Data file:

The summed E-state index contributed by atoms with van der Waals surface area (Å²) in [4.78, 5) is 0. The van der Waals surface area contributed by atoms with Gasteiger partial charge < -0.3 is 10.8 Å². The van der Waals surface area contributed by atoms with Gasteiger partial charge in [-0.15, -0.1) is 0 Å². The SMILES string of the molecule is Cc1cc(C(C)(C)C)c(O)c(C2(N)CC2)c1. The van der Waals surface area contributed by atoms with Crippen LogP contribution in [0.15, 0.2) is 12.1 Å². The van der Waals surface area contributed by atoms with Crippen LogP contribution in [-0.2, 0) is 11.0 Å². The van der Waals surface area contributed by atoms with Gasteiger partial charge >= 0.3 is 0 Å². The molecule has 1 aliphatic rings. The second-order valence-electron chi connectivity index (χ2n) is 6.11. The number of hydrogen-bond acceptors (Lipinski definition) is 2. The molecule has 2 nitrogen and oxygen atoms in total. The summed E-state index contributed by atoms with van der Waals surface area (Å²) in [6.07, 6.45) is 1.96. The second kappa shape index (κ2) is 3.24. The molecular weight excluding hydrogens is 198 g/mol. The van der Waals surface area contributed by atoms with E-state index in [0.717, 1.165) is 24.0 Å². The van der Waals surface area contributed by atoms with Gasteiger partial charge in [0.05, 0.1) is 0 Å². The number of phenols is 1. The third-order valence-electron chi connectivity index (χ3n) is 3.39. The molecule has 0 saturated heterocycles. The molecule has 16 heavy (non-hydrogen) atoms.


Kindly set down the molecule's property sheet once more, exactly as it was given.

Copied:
The summed E-state index contributed by atoms with van der Waals surface area (Å²) in [4.78, 5) is 0. The van der Waals surface area contributed by atoms with Gasteiger partial charge < -0.3 is 10.8 Å². The van der Waals surface area contributed by atoms with Gasteiger partial charge in [-0.15, -0.1) is 0 Å². The SMILES string of the molecule is Cc1cc(C(C)(C)C)c(O)c(C2(N)CC2)c1. The van der Waals surface area contributed by atoms with Crippen LogP contribution in [0.15, 0.2) is 12.1 Å². The van der Waals surface area contributed by atoms with Crippen LogP contribution in [-0.2, 0) is 11.0 Å². The van der Waals surface area contributed by atoms with Gasteiger partial charge >= 0.3 is 0 Å². The molecule has 1 aliphatic rings. The second-order valence-electron chi connectivity index (χ2n) is 6.11. The number of hydrogen-bond acceptors (Lipinski definition) is 2. The molecule has 2 nitrogen and oxygen atoms in total. The summed E-state index contributed by atoms with van der Waals surface area (Å²) in [6.07, 6.45) is 1.96. The second kappa shape index (κ2) is 3.24. The molecular weight excluding hydrogens is 198 g/mol. The van der Waals surface area contributed by atoms with E-state index in [0.717, 1.165) is 24.0 Å². The van der Waals surface area contributed by atoms with Gasteiger partial charge in [0.05, 0.1) is 0 Å². The number of phenols is 1. The third-order valence-electron chi connectivity index (χ3n) is 3.39. The molecule has 0 saturated heterocycles. The molecule has 16 heavy (non-hydrogen) atoms.